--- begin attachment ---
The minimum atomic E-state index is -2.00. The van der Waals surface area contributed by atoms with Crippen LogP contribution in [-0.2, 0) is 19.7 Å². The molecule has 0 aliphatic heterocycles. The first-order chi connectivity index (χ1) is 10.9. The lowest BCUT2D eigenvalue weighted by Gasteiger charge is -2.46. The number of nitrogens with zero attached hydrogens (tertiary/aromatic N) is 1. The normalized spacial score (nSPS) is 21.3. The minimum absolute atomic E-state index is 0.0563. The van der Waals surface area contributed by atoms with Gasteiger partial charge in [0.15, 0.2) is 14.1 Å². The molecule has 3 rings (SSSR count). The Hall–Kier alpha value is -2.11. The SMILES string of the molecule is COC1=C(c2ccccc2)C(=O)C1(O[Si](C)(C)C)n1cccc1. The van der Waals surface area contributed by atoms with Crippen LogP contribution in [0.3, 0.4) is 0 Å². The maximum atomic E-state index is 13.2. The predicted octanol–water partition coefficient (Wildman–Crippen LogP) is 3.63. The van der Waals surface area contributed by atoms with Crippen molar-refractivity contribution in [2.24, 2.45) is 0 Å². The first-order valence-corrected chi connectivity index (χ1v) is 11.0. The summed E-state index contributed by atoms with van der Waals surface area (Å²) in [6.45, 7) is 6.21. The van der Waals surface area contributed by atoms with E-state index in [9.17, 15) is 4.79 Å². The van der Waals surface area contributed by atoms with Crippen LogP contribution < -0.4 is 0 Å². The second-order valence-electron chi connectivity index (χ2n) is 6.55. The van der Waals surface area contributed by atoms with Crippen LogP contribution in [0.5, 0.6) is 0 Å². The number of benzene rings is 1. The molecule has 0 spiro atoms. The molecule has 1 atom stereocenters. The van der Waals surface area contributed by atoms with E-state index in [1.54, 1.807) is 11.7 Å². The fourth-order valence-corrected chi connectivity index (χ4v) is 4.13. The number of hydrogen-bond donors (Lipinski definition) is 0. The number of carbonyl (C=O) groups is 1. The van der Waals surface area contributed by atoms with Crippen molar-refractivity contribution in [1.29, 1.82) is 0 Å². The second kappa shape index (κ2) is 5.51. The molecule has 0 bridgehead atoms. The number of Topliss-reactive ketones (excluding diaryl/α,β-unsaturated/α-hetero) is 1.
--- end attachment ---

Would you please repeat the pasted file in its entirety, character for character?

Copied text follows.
The minimum atomic E-state index is -2.00. The van der Waals surface area contributed by atoms with Crippen LogP contribution in [-0.2, 0) is 19.7 Å². The molecule has 0 aliphatic heterocycles. The first-order chi connectivity index (χ1) is 10.9. The lowest BCUT2D eigenvalue weighted by Gasteiger charge is -2.46. The number of nitrogens with zero attached hydrogens (tertiary/aromatic N) is 1. The normalized spacial score (nSPS) is 21.3. The minimum absolute atomic E-state index is 0.0563. The van der Waals surface area contributed by atoms with Gasteiger partial charge in [0.15, 0.2) is 14.1 Å². The molecule has 3 rings (SSSR count). The Hall–Kier alpha value is -2.11. The SMILES string of the molecule is COC1=C(c2ccccc2)C(=O)C1(O[Si](C)(C)C)n1cccc1. The van der Waals surface area contributed by atoms with Crippen LogP contribution in [0.3, 0.4) is 0 Å². The maximum atomic E-state index is 13.2. The predicted octanol–water partition coefficient (Wildman–Crippen LogP) is 3.63. The van der Waals surface area contributed by atoms with Crippen molar-refractivity contribution in [2.24, 2.45) is 0 Å². The first-order valence-corrected chi connectivity index (χ1v) is 11.0. The summed E-state index contributed by atoms with van der Waals surface area (Å²) in [6.45, 7) is 6.21. The van der Waals surface area contributed by atoms with E-state index in [9.17, 15) is 4.79 Å². The van der Waals surface area contributed by atoms with Crippen LogP contribution < -0.4 is 0 Å². The second-order valence-electron chi connectivity index (χ2n) is 6.55. The van der Waals surface area contributed by atoms with Crippen LogP contribution in [0.5, 0.6) is 0 Å². The number of benzene rings is 1. The molecule has 0 spiro atoms. The molecule has 1 atom stereocenters. The van der Waals surface area contributed by atoms with E-state index in [1.54, 1.807) is 11.7 Å². The fourth-order valence-corrected chi connectivity index (χ4v) is 4.13. The number of hydrogen-bond donors (Lipinski definition) is 0. The number of carbonyl (C=O) groups is 1. The van der Waals surface area contributed by atoms with Crippen molar-refractivity contribution in [1.29, 1.82) is 0 Å². The second kappa shape index (κ2) is 5.51. The molecule has 0 bridgehead atoms. The number of Topliss-reactive ketones (excluding diaryl/α,β-unsaturated/α-hetero) is 1.